Savage Dragon Archives Volume 1

Erik Larsen’s SAVAGE DRAGON ARCHIVES is like Jiffy Pop—Fun to consume, no real substantive value, and it looks really fun to make. It is, in essence, all that is good about superhero comics. It’s big, dumb, and grotesquely funny. You know, like Batman used to be before a bunch of starry-eyed fanboys-turned-writers started romanticizing him as if he were Heathcliff from WUTHERING HEIGHTS. Savage Dragon is like those dumb Batman comics you used to read on the toilet, but with gore and big boobies. And isn’t that what superhero comics are: big, goofy stories you read while you’re going potty? I tried using 1984 as toilet reading once, and all it did was make me scared and depressed and that’s not good for your colon.

SAVAGE DRAGON ARCHIVES collects the three-issue limited series and issues 1-21 of THE SAVAGE DRAGON comic in 616 pages of cartoony ultraviolence. We meet the Dragon as an amnesiac in a burning building and watch his rise through the Chicago Police Department as he fights the armored crime-boss known as Overlord (You know, just in case we forgot who was running the show). The appeal isn’t in the violence, or humor, or the B-movie idioms that Larsen employs so well; the true appeal of this comic is the sheer, unabashed joy that Larsen has disgorged all over each and every one of these pages. It’s an invigorating mess of words and images that kind of remind you of that pal who’ll do anything for a laugh. Whether he’s drawing the Dragon fighting a giant, foul-mouthed lobster or taking the piss out of his fellow Image founders, Larsen’s sense of fun is infectious. You can’t help but smile at a villain with a giant turd cannon on his arm (Again with the toilet talk!)

Whether he’s channeling Frank Miller or Jack Kirby, Larsen’s art is still very much his own. Everything is big and loud and cartoony. As far as Kirby acolytes go, Larsen seems to be one of the few people that gets it: The bigness, the dynamic poses, the seamless action sequences…Not too bad for a guy once dismissed as “MacFarlane Lite.” Larsen was probably the purest cartoonist from the Image bunch (along with being the most under-rated) and seeing his unvarnished black and white art is actually a bit of treat.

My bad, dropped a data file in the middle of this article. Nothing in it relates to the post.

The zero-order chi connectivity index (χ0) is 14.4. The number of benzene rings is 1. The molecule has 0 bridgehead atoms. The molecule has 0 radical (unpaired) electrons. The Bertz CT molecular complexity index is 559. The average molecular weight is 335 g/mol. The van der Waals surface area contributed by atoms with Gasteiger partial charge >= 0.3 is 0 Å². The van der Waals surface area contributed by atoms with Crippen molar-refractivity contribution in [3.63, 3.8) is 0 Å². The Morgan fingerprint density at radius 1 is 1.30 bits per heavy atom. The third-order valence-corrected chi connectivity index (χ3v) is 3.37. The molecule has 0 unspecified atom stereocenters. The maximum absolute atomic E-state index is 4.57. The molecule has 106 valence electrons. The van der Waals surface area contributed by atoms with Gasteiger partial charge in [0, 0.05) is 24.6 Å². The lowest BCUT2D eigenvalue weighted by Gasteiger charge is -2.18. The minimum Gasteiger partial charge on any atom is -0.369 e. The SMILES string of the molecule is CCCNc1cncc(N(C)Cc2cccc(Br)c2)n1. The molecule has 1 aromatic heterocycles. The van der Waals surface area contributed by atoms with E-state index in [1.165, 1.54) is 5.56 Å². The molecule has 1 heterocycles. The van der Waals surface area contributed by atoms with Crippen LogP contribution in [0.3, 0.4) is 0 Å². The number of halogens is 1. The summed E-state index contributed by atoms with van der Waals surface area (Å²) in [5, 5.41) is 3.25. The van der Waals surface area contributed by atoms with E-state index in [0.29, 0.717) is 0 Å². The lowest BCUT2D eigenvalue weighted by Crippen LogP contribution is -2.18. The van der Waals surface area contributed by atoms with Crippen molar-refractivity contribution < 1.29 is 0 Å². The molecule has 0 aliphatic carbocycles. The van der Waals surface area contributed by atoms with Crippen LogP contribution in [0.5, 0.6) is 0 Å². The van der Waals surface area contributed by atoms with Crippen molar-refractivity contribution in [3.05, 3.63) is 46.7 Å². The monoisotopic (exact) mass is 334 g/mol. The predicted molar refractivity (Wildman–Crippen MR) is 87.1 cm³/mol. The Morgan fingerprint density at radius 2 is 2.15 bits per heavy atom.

One gets the feeling that, as the other Image founders were out for fame and fortune, Larsen just wanted to make the comic book of his dreams. He’s the only Image founder that has stuck with his original creation and, as a matter of fact, his 130-plus issue stretch on Savage Dragon is only surpassed by Dave Sim’s CEREBUS and Stan Sakai’s USAGI YOJIMBO. Larsen’s greatest charm is that he’s a true fan of superheroes. Wonder of wonders, Erik Larsen actually loves all the dumb crap that comes with superhero comics! The sheer stupidity of the genre is celebrated by Larsen, who understands that at the end of the day, it’s always going to be about an overly muscled dude fighting a razor-clawed robot—Possibly with dynamite.

I’m really glad Larsen decided to go with this format, because this comic used to be collected in such a haphazard way it almost wasn’t worth it. Out of all the early Image comics, THE SAVAGE DRAGON is probably the only title worth collecting in this manner and I hope he keeps churning out these collections, because I happen to have a pretty healthy metabolism.

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I used to be at the Savant meatwagon until we imploded and I've written for this site, on and off, since it was the Continuity Pages. I've created comics published by Moderntales and E-volution and have published my own S.P.I.R.I.T. '76. Why have you never heard of these, you ask? It's because the millions (and I do mean millions) who've read these awesome comics have decided they were so awesome that they should be kept a secret amongst themselves. The uninitiated must never know, or their minds will be blown. So you see, it's for your own good.

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